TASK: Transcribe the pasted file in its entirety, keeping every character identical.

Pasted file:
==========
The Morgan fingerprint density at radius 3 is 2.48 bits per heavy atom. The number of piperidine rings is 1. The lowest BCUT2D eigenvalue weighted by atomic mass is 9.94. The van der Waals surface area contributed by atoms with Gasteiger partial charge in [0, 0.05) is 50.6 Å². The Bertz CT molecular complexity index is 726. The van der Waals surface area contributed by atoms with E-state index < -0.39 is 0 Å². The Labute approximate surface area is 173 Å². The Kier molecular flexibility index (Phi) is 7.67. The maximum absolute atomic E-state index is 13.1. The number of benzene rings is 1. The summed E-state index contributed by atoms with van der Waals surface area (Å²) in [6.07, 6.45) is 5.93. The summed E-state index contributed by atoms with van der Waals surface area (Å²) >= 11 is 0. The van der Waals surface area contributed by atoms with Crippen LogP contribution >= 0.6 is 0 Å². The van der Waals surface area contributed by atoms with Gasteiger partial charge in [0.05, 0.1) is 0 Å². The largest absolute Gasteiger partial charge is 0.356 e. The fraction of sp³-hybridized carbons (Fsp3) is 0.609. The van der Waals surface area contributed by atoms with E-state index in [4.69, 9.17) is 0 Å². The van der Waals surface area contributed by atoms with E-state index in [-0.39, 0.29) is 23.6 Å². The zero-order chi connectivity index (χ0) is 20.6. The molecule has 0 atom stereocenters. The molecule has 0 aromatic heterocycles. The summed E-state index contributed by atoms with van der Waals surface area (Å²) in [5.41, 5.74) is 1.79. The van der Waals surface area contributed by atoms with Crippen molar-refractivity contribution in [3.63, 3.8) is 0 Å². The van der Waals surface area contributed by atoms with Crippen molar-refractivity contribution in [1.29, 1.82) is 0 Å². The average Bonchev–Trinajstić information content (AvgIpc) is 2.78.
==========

The Morgan fingerprint density at radius 3 is 2.48 bits per heavy atom. The number of piperidine rings is 1. The lowest BCUT2D eigenvalue weighted by atomic mass is 9.94. The van der Waals surface area contributed by atoms with Gasteiger partial charge in [0, 0.05) is 50.6 Å². The Bertz CT molecular complexity index is 726. The van der Waals surface area contributed by atoms with E-state index < -0.39 is 0 Å². The Labute approximate surface area is 173 Å². The Kier molecular flexibility index (Phi) is 7.67. The maximum absolute atomic E-state index is 13.1. The number of benzene rings is 1. The summed E-state index contributed by atoms with van der Waals surface area (Å²) in [6.07, 6.45) is 5.93. The summed E-state index contributed by atoms with van der Waals surface area (Å²) >= 11 is 0. The van der Waals surface area contributed by atoms with Crippen LogP contribution >= 0.6 is 0 Å². The van der Waals surface area contributed by atoms with Gasteiger partial charge in [0.05, 0.1) is 0 Å². The largest absolute Gasteiger partial charge is 0.356 e. The fraction of sp³-hybridized carbons (Fsp3) is 0.609. The van der Waals surface area contributed by atoms with E-state index in [4.69, 9.17) is 0 Å². The van der Waals surface area contributed by atoms with E-state index in [-0.39, 0.29) is 23.6 Å². The zero-order chi connectivity index (χ0) is 20.6. The molecule has 0 atom stereocenters. The molecule has 0 aromatic heterocycles. The summed E-state index contributed by atoms with van der Waals surface area (Å²) in [5.41, 5.74) is 1.79. The van der Waals surface area contributed by atoms with Crippen molar-refractivity contribution in [3.63, 3.8) is 0 Å². The van der Waals surface area contributed by atoms with Crippen molar-refractivity contribution in [1.29, 1.82) is 0 Å². The average Bonchev–Trinajstić information content (AvgIpc) is 2.78.